Coloring used to be an activity reserved for small children in elementary grades, but these days adult coloring books are topping bestseller lists and flying off the shelves. Turns out, coloring and adult coloring books may have therapeutic benefits for many different conditions, including anxiety, depression, and chronic pain.
The research on adult coloring books
Art therapy has long been recognized as a valuable way to help patients process everything from post-traumatic stress disorder to a cancer diagnosis and treatment. The American Art Therapy Association defines art therapy as a way to:
“[E]xplore feelings, reconcile emotional conflicts, foster self-awareness, manage behavior and addictions, develop social skills, improve reality orientation, reduce anxiety and increase self-esteem.”
While there is little formal research into the therapeutic benefits of adult coloring books, one ground-breaking study in 2005 did find that coloring a mandala helped ease anxiety. Researchers Nancy A. Curry and Tim Kasser recruited 84 study participants and asked them to rate their anxiety on a nine-point scale using the 14 items of the State Anxiety Inventory.
Participants were then asked to recall a situation in which they felt very anxious, writing it down in detail. The State Anxiety Inventory was administered again, and the group was divided into three coloring groups: a mandala, a plaid pattern, and a blank sheet of paper. Each group was instructed to color for 20 minutes, and anxiety levels were measured again.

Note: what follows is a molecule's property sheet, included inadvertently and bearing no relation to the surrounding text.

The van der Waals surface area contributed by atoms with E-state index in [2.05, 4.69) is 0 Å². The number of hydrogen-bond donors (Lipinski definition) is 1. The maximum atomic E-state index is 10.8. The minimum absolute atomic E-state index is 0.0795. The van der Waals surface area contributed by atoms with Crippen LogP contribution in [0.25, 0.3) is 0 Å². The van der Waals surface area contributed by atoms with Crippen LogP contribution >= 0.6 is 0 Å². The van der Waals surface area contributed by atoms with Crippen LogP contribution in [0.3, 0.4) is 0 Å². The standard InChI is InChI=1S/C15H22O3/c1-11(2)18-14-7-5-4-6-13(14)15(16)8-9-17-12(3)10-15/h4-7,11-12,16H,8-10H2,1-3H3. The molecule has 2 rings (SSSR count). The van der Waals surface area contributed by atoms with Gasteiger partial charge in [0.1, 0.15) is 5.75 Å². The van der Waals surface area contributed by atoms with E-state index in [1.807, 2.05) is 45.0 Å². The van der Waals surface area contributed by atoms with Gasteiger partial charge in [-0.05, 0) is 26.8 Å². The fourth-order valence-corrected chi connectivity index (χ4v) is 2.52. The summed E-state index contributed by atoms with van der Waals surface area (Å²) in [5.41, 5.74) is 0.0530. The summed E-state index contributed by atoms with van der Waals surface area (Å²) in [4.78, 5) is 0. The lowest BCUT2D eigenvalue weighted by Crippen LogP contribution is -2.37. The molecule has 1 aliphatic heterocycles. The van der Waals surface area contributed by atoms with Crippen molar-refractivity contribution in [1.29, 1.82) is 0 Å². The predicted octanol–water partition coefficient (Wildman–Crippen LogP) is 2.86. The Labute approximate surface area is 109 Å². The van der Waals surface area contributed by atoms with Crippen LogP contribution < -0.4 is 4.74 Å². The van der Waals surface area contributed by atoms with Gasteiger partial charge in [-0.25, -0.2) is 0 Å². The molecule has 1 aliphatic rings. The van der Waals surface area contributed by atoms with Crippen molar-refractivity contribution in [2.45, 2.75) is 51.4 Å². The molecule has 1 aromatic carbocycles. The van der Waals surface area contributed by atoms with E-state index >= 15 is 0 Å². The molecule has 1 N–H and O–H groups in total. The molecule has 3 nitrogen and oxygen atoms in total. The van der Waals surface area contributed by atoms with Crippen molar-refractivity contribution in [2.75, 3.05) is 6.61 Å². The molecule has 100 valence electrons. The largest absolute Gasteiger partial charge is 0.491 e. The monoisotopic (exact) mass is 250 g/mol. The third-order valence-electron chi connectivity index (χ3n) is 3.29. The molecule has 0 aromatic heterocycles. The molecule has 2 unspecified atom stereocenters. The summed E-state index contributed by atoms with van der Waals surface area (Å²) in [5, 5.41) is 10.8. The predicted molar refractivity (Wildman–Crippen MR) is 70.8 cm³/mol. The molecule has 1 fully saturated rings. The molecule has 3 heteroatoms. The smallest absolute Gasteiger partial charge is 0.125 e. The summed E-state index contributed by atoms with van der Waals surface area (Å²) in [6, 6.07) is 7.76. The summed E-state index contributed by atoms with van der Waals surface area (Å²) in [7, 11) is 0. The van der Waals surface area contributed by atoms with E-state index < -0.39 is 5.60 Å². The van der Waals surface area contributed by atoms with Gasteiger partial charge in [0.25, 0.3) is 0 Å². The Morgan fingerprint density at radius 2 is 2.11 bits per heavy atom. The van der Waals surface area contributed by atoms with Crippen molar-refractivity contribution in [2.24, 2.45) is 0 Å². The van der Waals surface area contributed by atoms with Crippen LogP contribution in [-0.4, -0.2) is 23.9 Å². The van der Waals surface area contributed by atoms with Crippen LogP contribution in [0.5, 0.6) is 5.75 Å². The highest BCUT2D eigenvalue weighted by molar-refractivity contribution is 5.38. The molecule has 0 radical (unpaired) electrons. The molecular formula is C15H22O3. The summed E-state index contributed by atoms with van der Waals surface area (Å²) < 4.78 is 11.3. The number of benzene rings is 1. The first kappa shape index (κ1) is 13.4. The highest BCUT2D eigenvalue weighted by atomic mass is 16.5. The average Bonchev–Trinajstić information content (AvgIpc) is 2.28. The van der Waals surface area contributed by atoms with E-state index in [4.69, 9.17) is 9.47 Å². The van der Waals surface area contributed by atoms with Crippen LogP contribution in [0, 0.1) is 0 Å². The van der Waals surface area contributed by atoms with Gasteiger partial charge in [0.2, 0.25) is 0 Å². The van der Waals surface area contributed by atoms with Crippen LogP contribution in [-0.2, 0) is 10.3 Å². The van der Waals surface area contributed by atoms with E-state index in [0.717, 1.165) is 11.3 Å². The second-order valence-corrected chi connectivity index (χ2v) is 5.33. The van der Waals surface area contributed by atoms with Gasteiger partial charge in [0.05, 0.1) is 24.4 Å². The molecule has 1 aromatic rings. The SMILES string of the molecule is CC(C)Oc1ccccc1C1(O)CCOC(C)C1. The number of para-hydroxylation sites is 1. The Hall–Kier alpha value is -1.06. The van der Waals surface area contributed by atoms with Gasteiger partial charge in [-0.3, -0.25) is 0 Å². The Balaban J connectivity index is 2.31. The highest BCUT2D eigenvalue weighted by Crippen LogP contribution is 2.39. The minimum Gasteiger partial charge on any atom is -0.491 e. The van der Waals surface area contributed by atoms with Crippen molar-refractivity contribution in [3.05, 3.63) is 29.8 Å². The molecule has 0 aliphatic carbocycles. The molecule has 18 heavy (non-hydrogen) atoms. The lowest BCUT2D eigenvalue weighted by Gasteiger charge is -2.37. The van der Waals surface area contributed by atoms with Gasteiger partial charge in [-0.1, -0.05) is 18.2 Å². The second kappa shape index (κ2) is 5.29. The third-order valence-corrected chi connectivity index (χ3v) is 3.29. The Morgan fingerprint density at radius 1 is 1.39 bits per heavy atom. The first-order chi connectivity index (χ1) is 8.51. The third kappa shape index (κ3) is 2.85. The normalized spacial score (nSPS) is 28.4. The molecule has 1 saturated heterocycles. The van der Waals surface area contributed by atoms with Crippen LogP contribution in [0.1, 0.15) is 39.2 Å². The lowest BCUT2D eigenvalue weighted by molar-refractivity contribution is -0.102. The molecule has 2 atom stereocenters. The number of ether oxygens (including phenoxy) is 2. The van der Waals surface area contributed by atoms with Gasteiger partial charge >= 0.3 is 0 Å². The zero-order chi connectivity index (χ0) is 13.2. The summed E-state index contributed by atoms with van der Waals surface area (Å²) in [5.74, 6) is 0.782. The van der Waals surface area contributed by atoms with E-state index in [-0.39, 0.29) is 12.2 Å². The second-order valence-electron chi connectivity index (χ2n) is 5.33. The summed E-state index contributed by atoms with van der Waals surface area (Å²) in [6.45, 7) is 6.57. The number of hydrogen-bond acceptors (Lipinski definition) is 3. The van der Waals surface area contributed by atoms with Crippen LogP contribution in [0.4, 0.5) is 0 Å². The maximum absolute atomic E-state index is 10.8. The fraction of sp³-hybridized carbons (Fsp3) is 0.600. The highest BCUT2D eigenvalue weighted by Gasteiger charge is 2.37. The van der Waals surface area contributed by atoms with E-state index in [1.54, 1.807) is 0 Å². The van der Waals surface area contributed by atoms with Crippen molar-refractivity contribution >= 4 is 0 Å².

The authors report:
“By measuring anxiety levels upon entering the study, after a brief anxiety induction and after 20 minutes of coloring, we were able to demonstrate that participants who colored on a blank piece of paper showed no reductions in anxiety, whereas those participants who colored a mandala actually decreased their anxiety levels to levels below that which they reported before the anxiety induction.”
This decrease in anxiety wasn’t just patient-reported but can be measured physically as well. Dr. Stan Rodski, a neuropsychologist with his own line of adult coloring books, has also studied the physical effects of coloring on the brain. In addition to creating a meditative space of calm and focus, he noted:
“The most amazing things occurred — we started seeing changes in heart rate, changes in brainwaves.”
Dr. Joel Pearson, a brain scientist at the University of New South Wales in Australia, pointed out that there is an element of mindfulness that works to soothe anxiety by replacing the source of anxiety with a focus on something else. This could be key in both mental and physical changes that occur when coloring. He noted:
“You have to look at the shape and size, you have to look at the edges, and you have to pick a color. It should occupy the same parts of the brain that stops any anxiety-related mental imagery happening as well. … Anything that helps you control your attention is going to help.”
Adult coloring books as therapeutic tools?
For some, adult coloring books are not seen as art therapy so much as a therapeutic tool.